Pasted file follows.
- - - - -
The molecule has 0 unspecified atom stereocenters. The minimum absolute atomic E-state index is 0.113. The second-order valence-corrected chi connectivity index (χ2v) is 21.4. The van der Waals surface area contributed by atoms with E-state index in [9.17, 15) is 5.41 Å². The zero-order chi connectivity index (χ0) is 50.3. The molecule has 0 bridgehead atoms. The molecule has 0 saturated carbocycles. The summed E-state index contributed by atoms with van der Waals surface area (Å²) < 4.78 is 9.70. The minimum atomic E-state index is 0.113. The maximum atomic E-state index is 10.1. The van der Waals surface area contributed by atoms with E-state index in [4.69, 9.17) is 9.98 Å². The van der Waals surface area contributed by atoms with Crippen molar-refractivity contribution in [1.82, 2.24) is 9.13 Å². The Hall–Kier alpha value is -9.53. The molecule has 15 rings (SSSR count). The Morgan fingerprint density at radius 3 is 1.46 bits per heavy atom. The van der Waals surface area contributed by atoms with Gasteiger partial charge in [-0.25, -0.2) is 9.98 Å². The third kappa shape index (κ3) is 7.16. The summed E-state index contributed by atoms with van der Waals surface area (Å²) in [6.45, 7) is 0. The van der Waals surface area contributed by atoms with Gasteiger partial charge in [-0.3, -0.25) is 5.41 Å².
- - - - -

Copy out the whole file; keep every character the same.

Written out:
The molecule has 0 unspecified atom stereocenters. The minimum absolute atomic E-state index is 0.113. The second-order valence-corrected chi connectivity index (χ2v) is 21.4. The van der Waals surface area contributed by atoms with E-state index in [9.17, 15) is 5.41 Å². The zero-order chi connectivity index (χ0) is 50.3. The molecule has 0 bridgehead atoms. The molecule has 0 saturated carbocycles. The summed E-state index contributed by atoms with van der Waals surface area (Å²) < 4.78 is 9.70. The minimum atomic E-state index is 0.113. The maximum atomic E-state index is 10.1. The van der Waals surface area contributed by atoms with E-state index in [4.69, 9.17) is 9.98 Å². The van der Waals surface area contributed by atoms with Crippen molar-refractivity contribution in [1.82, 2.24) is 9.13 Å². The Hall–Kier alpha value is -9.53. The molecule has 15 rings (SSSR count). The Morgan fingerprint density at radius 3 is 1.46 bits per heavy atom. The van der Waals surface area contributed by atoms with Gasteiger partial charge in [-0.25, -0.2) is 9.98 Å². The third kappa shape index (κ3) is 7.16. The summed E-state index contributed by atoms with van der Waals surface area (Å²) in [6.45, 7) is 0. The van der Waals surface area contributed by atoms with Gasteiger partial charge in [-0.3, -0.25) is 5.41 Å².